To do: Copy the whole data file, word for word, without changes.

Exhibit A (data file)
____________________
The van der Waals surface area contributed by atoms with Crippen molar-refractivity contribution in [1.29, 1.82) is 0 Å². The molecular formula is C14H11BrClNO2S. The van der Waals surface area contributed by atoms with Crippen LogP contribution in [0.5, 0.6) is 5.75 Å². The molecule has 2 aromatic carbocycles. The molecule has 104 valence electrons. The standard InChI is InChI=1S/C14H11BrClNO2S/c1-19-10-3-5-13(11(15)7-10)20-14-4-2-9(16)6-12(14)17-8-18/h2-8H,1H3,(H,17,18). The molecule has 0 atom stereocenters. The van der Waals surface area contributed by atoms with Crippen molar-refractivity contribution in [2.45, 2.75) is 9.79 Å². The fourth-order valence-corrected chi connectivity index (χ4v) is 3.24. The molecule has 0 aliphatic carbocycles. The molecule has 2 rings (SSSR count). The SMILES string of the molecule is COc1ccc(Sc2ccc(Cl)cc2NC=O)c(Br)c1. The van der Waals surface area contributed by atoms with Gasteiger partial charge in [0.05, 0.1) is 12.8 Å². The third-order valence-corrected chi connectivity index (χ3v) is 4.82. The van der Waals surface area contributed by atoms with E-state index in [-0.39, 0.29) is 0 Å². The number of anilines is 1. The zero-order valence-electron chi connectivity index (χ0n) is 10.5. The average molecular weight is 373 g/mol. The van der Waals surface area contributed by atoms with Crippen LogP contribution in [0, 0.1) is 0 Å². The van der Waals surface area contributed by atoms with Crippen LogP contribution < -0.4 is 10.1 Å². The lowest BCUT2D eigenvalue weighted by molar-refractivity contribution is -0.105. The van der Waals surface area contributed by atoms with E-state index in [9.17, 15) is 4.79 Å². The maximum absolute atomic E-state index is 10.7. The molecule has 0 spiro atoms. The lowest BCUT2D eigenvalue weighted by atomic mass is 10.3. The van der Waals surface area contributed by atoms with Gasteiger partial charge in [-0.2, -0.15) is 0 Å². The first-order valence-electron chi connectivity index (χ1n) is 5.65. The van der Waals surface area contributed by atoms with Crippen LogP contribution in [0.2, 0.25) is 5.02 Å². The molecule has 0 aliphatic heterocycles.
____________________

The van der Waals surface area contributed by atoms with Crippen molar-refractivity contribution in [1.29, 1.82) is 0 Å². The molecular formula is C14H11BrClNO2S. The van der Waals surface area contributed by atoms with Crippen LogP contribution in [0.5, 0.6) is 5.75 Å². The molecule has 2 aromatic carbocycles. The molecule has 104 valence electrons. The standard InChI is InChI=1S/C14H11BrClNO2S/c1-19-10-3-5-13(11(15)7-10)20-14-4-2-9(16)6-12(14)17-8-18/h2-8H,1H3,(H,17,18). The molecule has 0 atom stereocenters. The van der Waals surface area contributed by atoms with Crippen molar-refractivity contribution in [2.45, 2.75) is 9.79 Å². The fourth-order valence-corrected chi connectivity index (χ4v) is 3.24. The molecule has 0 aliphatic carbocycles. The molecule has 2 rings (SSSR count). The SMILES string of the molecule is COc1ccc(Sc2ccc(Cl)cc2NC=O)c(Br)c1. The van der Waals surface area contributed by atoms with Gasteiger partial charge in [0.05, 0.1) is 12.8 Å². The third-order valence-corrected chi connectivity index (χ3v) is 4.82. The van der Waals surface area contributed by atoms with E-state index in [-0.39, 0.29) is 0 Å². The number of anilines is 1. The zero-order valence-electron chi connectivity index (χ0n) is 10.5. The average molecular weight is 373 g/mol. The van der Waals surface area contributed by atoms with Crippen LogP contribution in [0, 0.1) is 0 Å². The van der Waals surface area contributed by atoms with Crippen LogP contribution < -0.4 is 10.1 Å². The lowest BCUT2D eigenvalue weighted by molar-refractivity contribution is -0.105. The van der Waals surface area contributed by atoms with E-state index in [9.17, 15) is 4.79 Å². The maximum absolute atomic E-state index is 10.7. The molecule has 0 spiro atoms. The lowest BCUT2D eigenvalue weighted by atomic mass is 10.3. The van der Waals surface area contributed by atoms with Gasteiger partial charge in [-0.2, -0.15) is 0 Å². The first-order valence-electron chi connectivity index (χ1n) is 5.65. The van der Waals surface area contributed by atoms with Crippen LogP contribution in [0.2, 0.25) is 5.02 Å². The molecule has 0 aliphatic heterocycles.